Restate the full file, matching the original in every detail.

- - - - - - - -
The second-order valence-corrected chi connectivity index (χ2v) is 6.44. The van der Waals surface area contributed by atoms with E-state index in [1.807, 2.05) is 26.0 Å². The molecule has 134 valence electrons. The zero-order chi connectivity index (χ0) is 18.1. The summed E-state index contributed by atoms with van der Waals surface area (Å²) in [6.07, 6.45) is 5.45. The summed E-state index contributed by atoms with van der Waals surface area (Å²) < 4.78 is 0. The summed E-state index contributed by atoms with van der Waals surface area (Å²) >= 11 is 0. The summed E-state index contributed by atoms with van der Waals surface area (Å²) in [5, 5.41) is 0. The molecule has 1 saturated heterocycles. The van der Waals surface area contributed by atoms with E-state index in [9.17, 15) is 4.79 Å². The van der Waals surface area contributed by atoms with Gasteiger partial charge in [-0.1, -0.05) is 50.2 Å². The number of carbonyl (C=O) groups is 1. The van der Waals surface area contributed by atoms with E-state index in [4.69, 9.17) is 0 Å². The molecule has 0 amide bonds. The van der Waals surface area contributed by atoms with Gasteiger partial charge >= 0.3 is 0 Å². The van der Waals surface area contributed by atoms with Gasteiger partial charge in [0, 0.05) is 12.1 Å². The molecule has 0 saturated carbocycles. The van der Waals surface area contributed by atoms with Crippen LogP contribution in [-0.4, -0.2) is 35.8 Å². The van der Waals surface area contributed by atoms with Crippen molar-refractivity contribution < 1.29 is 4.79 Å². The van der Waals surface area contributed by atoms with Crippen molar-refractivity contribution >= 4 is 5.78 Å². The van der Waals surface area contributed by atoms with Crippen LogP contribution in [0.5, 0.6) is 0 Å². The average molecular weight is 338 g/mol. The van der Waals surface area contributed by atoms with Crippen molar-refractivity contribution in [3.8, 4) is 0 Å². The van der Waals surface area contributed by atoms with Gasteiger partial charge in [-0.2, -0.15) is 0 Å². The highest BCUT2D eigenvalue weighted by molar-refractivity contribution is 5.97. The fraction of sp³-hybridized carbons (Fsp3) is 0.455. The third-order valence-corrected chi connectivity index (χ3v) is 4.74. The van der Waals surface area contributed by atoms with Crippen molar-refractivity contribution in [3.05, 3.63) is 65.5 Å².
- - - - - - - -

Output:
The second-order valence-corrected chi connectivity index (χ2v) is 6.44. The van der Waals surface area contributed by atoms with E-state index in [1.807, 2.05) is 26.0 Å². The molecule has 134 valence electrons. The zero-order chi connectivity index (χ0) is 18.1. The summed E-state index contributed by atoms with van der Waals surface area (Å²) in [6.07, 6.45) is 5.45. The summed E-state index contributed by atoms with van der Waals surface area (Å²) < 4.78 is 0. The summed E-state index contributed by atoms with van der Waals surface area (Å²) >= 11 is 0. The summed E-state index contributed by atoms with van der Waals surface area (Å²) in [5, 5.41) is 0. The molecule has 1 saturated heterocycles. The van der Waals surface area contributed by atoms with E-state index in [9.17, 15) is 4.79 Å². The van der Waals surface area contributed by atoms with Gasteiger partial charge in [-0.1, -0.05) is 50.2 Å². The number of carbonyl (C=O) groups is 1. The van der Waals surface area contributed by atoms with E-state index in [4.69, 9.17) is 0 Å². The molecule has 0 amide bonds. The van der Waals surface area contributed by atoms with Gasteiger partial charge >= 0.3 is 0 Å². The van der Waals surface area contributed by atoms with Gasteiger partial charge in [0, 0.05) is 12.1 Å². The molecule has 0 saturated carbocycles. The van der Waals surface area contributed by atoms with Crippen LogP contribution in [-0.4, -0.2) is 35.8 Å². The van der Waals surface area contributed by atoms with Crippen molar-refractivity contribution < 1.29 is 4.79 Å². The van der Waals surface area contributed by atoms with Crippen molar-refractivity contribution >= 4 is 5.78 Å². The van der Waals surface area contributed by atoms with Crippen LogP contribution in [0.5, 0.6) is 0 Å². The average molecular weight is 338 g/mol. The van der Waals surface area contributed by atoms with Crippen molar-refractivity contribution in [3.8, 4) is 0 Å². The van der Waals surface area contributed by atoms with Gasteiger partial charge in [-0.2, -0.15) is 0 Å². The highest BCUT2D eigenvalue weighted by molar-refractivity contribution is 5.97. The fraction of sp³-hybridized carbons (Fsp3) is 0.455. The third-order valence-corrected chi connectivity index (χ3v) is 4.74. The van der Waals surface area contributed by atoms with Crippen molar-refractivity contribution in [3.05, 3.63) is 65.5 Å².